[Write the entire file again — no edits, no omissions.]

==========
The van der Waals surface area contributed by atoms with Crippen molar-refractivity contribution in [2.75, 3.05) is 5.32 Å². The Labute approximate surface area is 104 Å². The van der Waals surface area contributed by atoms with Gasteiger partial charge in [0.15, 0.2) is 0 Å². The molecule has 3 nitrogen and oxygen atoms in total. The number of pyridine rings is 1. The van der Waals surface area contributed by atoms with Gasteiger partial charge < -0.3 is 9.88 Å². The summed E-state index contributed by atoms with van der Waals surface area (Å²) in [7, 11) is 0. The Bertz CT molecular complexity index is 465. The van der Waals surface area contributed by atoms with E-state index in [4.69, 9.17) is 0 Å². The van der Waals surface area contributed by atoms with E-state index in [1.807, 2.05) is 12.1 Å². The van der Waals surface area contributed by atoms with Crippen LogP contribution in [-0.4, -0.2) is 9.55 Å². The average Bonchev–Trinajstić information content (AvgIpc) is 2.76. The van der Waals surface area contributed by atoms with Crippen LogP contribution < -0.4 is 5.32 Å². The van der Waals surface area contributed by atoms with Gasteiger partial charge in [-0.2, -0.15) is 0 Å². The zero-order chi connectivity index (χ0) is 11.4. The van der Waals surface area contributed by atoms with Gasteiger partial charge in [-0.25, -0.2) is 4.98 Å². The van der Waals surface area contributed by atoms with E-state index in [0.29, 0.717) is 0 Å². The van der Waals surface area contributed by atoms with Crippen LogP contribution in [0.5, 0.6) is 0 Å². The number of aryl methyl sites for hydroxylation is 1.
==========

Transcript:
The van der Waals surface area contributed by atoms with Crippen molar-refractivity contribution in [2.75, 3.05) is 5.32 Å². The Labute approximate surface area is 104 Å². The van der Waals surface area contributed by atoms with Gasteiger partial charge in [0.15, 0.2) is 0 Å². The molecule has 3 nitrogen and oxygen atoms in total. The number of pyridine rings is 1. The van der Waals surface area contributed by atoms with Gasteiger partial charge < -0.3 is 9.88 Å². The summed E-state index contributed by atoms with van der Waals surface area (Å²) in [7, 11) is 0. The Bertz CT molecular complexity index is 465. The van der Waals surface area contributed by atoms with E-state index in [4.69, 9.17) is 0 Å². The van der Waals surface area contributed by atoms with E-state index in [1.807, 2.05) is 12.1 Å². The van der Waals surface area contributed by atoms with Crippen LogP contribution in [-0.4, -0.2) is 9.55 Å². The average Bonchev–Trinajstić information content (AvgIpc) is 2.76. The van der Waals surface area contributed by atoms with Crippen LogP contribution < -0.4 is 5.32 Å². The van der Waals surface area contributed by atoms with Gasteiger partial charge in [-0.2, -0.15) is 0 Å². The zero-order chi connectivity index (χ0) is 11.4. The van der Waals surface area contributed by atoms with Gasteiger partial charge in [-0.25, -0.2) is 4.98 Å². The van der Waals surface area contributed by atoms with E-state index in [0.29, 0.717) is 0 Å². The van der Waals surface area contributed by atoms with Crippen LogP contribution in [0.5, 0.6) is 0 Å². The number of aryl methyl sites for hydroxylation is 1.